A bill usually summarises the work that your lawyer has done for you and gives a total amount of the legal costs for that work. You have a right to receive a bill before paying for legal work.

Lump sum v Itemised bills

An itemised bill is one that states, in detail, the work the lawyer did, and the amount charged for each unit of work.

A lump sum bill is one that describes more generally the work done and specifies the legal costs associated with those services.

If you receive a lump sum bill, you may request an itemised bill from your lawyer. They must comply with this request within 28 days of the date it was made.

Your lawyer must not charge for the preparation of an itemised bill.

Your lawyer cannot commence proceedings to recover legal costs until:

  • at least 30 days after delivering a lump sum bill, or
  • until 30 days after giving you an itemised bill, if you requested one.

The LPA allows your lawyer to charge interest on unpaid legal costs where:

  • it’s provided for in the costs agreement
  • otherwise, 30 days after your lawyer has given you a bill for the legal costs.

When charging interest, a bill must state that interest is payable and the rate of interest.

Costs Assessments

If there is a dispute between you and your lawyer about your legal bill, you may be able to have it independently assessed.

Unexpected or unreasonable costs

Your lawyer should tell you about the process their firm has for resolving disagreements about costs. You should approach your lawyer about any issues before taking further steps.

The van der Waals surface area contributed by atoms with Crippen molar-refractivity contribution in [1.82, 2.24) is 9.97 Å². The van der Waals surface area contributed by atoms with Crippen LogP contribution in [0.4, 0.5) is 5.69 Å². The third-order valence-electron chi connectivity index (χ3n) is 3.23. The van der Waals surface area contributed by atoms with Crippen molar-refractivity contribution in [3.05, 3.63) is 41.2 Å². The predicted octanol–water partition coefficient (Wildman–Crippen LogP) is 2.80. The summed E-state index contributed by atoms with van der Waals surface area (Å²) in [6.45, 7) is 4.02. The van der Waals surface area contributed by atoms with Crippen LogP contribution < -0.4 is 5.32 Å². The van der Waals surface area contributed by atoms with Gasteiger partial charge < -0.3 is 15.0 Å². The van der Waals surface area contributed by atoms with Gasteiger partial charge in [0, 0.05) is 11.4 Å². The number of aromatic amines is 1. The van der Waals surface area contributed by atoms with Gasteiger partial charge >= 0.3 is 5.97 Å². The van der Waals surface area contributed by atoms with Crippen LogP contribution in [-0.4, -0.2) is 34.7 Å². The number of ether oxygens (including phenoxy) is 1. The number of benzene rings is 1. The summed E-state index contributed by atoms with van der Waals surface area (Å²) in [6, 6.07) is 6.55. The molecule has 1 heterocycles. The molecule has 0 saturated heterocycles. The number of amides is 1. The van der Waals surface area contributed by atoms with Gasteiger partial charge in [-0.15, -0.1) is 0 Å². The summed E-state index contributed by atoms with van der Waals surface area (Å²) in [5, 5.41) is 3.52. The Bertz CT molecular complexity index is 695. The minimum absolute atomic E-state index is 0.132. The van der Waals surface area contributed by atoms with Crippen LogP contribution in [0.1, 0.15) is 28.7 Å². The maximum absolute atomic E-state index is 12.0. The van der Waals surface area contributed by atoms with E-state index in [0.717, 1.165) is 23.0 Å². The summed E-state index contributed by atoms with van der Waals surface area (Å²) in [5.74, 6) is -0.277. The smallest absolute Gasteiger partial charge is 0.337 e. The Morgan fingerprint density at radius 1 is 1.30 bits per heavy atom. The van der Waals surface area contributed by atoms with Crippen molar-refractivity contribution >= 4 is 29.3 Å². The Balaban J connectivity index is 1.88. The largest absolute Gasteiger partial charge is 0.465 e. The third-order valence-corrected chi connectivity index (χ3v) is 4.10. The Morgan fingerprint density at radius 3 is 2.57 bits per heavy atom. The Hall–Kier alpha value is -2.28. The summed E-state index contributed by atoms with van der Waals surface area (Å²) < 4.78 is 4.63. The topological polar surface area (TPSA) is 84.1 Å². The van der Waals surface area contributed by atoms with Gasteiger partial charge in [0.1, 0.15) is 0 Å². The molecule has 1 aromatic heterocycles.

You may request a costs assessment, where an independent person will consider your issues with the legal costs charged by your lawyer.

You have 12 months to apply for a costs assessment from:

  • when you receive the bill
  • when the lawyer asks for payment
  • when you pay the costs (if there is no bill or request for payment).
Court-ordered costs assessments

Costs assessments are only binding for lawyers if they are ordered by a court.

You can apply to the court for a binding costs assessment.

We recommend you get independent legal advice before applying.

Learn more about court-ordered costs assessment here.

What we can do

After a costs assessment, the costs assessor or court may refer the matter to the Commission if they reduce your bill by 15% or more.

They must refer any matter to the Commission if they:

  • find the costs to be grossly excessive or
  • find your lawyers conduct may be professional misconduct or unsatisfactory professional conduct, whether related to your legal costs or not.

After you receive the results of your costs assessment, you may also still decide to make a complaint. We may consider your complaint if the circumstances above are met.

After you receive the results of a costs assessment, you may decide to make a complaint to the Commission about your lawyer.

We may consider your complaint if the independent costs assessor:

  • reduces your bill by 15% or more
  • finds the costs to be grossly excessive
  • finds your lawyers conduct may be professional misconduct or unsatisfactory professional conduct, whether related to the fees or not.

You can lodge this via our complaint form.